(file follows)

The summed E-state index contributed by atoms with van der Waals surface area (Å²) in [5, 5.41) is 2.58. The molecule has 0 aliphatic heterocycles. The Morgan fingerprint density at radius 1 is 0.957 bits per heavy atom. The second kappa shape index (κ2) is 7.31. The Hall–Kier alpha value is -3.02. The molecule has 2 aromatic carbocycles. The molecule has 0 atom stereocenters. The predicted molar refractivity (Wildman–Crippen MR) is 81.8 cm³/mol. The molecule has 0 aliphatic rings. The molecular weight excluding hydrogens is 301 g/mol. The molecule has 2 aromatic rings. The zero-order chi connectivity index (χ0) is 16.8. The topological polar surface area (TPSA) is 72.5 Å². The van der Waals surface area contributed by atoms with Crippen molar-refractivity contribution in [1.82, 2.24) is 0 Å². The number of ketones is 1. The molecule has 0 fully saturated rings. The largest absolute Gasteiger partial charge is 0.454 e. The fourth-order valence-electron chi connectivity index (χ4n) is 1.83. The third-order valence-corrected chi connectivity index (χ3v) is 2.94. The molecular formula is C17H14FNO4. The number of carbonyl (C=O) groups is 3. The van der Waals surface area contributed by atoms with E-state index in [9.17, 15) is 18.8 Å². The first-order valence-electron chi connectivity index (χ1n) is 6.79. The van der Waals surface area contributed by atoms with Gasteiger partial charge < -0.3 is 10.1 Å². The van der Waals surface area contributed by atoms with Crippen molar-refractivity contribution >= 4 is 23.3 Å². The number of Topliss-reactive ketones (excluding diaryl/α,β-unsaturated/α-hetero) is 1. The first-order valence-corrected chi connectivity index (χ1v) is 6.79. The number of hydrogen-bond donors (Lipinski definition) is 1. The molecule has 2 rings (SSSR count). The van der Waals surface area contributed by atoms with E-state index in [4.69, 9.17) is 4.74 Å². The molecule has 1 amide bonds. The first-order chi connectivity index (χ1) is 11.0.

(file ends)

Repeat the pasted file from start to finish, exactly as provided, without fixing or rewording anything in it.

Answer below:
The summed E-state index contributed by atoms with van der Waals surface area (Å²) in [5, 5.41) is 2.58. The molecule has 0 aliphatic heterocycles. The Morgan fingerprint density at radius 1 is 0.957 bits per heavy atom. The second kappa shape index (κ2) is 7.31. The Hall–Kier alpha value is -3.02. The molecule has 2 aromatic carbocycles. The molecule has 0 atom stereocenters. The predicted molar refractivity (Wildman–Crippen MR) is 81.8 cm³/mol. The molecule has 0 aliphatic rings. The molecular weight excluding hydrogens is 301 g/mol. The molecule has 2 aromatic rings. The zero-order chi connectivity index (χ0) is 16.8. The topological polar surface area (TPSA) is 72.5 Å². The van der Waals surface area contributed by atoms with Crippen molar-refractivity contribution in [1.82, 2.24) is 0 Å². The number of ketones is 1. The molecule has 0 fully saturated rings. The largest absolute Gasteiger partial charge is 0.454 e. The fourth-order valence-electron chi connectivity index (χ4n) is 1.83. The third-order valence-corrected chi connectivity index (χ3v) is 2.94. The molecular formula is C17H14FNO4. The number of carbonyl (C=O) groups is 3. The van der Waals surface area contributed by atoms with E-state index in [9.17, 15) is 18.8 Å². The first-order valence-electron chi connectivity index (χ1n) is 6.79. The van der Waals surface area contributed by atoms with Gasteiger partial charge < -0.3 is 10.1 Å². The van der Waals surface area contributed by atoms with Crippen molar-refractivity contribution >= 4 is 23.3 Å². The number of Topliss-reactive ketones (excluding diaryl/α,β-unsaturated/α-hetero) is 1. The first-order valence-corrected chi connectivity index (χ1v) is 6.79. The number of hydrogen-bond donors (Lipinski definition) is 1. The molecule has 2 rings (SSSR count). The van der Waals surface area contributed by atoms with E-state index in [4.69, 9.17) is 4.74 Å². The molecule has 1 amide bonds. The first-order chi connectivity index (χ1) is 11.0.